There has been debate around appropriate use of person-first (i.e., person with a disability) and identity-first (i.e. disabled person) in the literature, yet little recent research has been performed to understand the views in favour, against or neutral to the use of such language across people directly affected by this language, including people with disabilities and chronic illnesses, their parents and/or carers. It is possible that some collective groups have a greater preference for identity-first language, as shown for people with visual impairment (Bickford, 2004), although this research is now over 15-years old disallowing conclusions to be drawn, given the evolving nature of societal inclusion of disability (Gooding, Anderson, & McVilly, 2017). Nonetheless, a number of people with autism, among others, have similarly expressed a preference for use of identity-first language (Brown, 2011; Mama Pineapple, 2018). There is very little known about the views of parents and carers of people with disabilities. It is clear that further research into preferences related to person- and identity-first language is required. Parents and carers often play a central role in the lives of people with disabilities and severe medical illnesses, especially for people who require substantial assistance with activities of daily living. This project will use online survey to assess the views of parents and carers of people with disabilities, to understand whether there are differences across disability and medical illness types, duration of support provided and language user (person with a disability, medical professional, media etc), as well as relationships with disability culture and quality of life.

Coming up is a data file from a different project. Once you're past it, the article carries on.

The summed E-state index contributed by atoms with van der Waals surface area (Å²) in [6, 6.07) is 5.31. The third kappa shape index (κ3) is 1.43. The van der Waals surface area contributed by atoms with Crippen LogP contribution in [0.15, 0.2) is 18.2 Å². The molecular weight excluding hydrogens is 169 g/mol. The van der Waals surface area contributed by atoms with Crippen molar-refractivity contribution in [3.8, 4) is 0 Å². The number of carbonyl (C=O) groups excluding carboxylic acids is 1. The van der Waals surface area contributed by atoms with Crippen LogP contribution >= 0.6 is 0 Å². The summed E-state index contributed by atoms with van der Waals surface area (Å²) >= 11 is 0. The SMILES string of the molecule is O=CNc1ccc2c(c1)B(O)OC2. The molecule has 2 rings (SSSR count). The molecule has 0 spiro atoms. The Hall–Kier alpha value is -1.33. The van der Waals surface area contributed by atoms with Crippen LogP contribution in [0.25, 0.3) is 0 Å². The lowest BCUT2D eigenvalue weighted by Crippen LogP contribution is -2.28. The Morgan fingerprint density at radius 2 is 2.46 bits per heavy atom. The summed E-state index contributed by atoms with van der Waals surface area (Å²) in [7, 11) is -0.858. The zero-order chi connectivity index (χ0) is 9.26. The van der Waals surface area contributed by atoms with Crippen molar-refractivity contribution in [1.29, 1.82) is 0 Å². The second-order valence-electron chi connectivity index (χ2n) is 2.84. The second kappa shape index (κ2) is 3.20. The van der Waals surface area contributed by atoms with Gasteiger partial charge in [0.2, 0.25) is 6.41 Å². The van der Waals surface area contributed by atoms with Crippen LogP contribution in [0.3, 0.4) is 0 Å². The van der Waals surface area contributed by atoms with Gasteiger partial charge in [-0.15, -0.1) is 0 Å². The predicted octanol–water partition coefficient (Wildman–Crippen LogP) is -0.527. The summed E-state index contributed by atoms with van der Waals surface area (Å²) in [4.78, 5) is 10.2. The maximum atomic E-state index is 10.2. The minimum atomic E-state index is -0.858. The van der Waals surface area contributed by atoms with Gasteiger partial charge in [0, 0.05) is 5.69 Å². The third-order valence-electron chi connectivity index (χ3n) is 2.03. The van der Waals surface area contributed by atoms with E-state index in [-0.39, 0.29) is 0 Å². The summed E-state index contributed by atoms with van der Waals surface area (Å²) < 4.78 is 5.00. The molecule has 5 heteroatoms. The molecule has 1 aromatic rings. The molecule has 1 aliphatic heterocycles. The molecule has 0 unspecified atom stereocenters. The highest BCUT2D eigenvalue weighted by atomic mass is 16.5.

person-first; identity-first; language; disability; disease; preference; respect
School of Clinical Sciences at Monash Health / Hudson Institute of Medical Research
Masters by research
Masters by coursework
Monash Medical Centre Clayton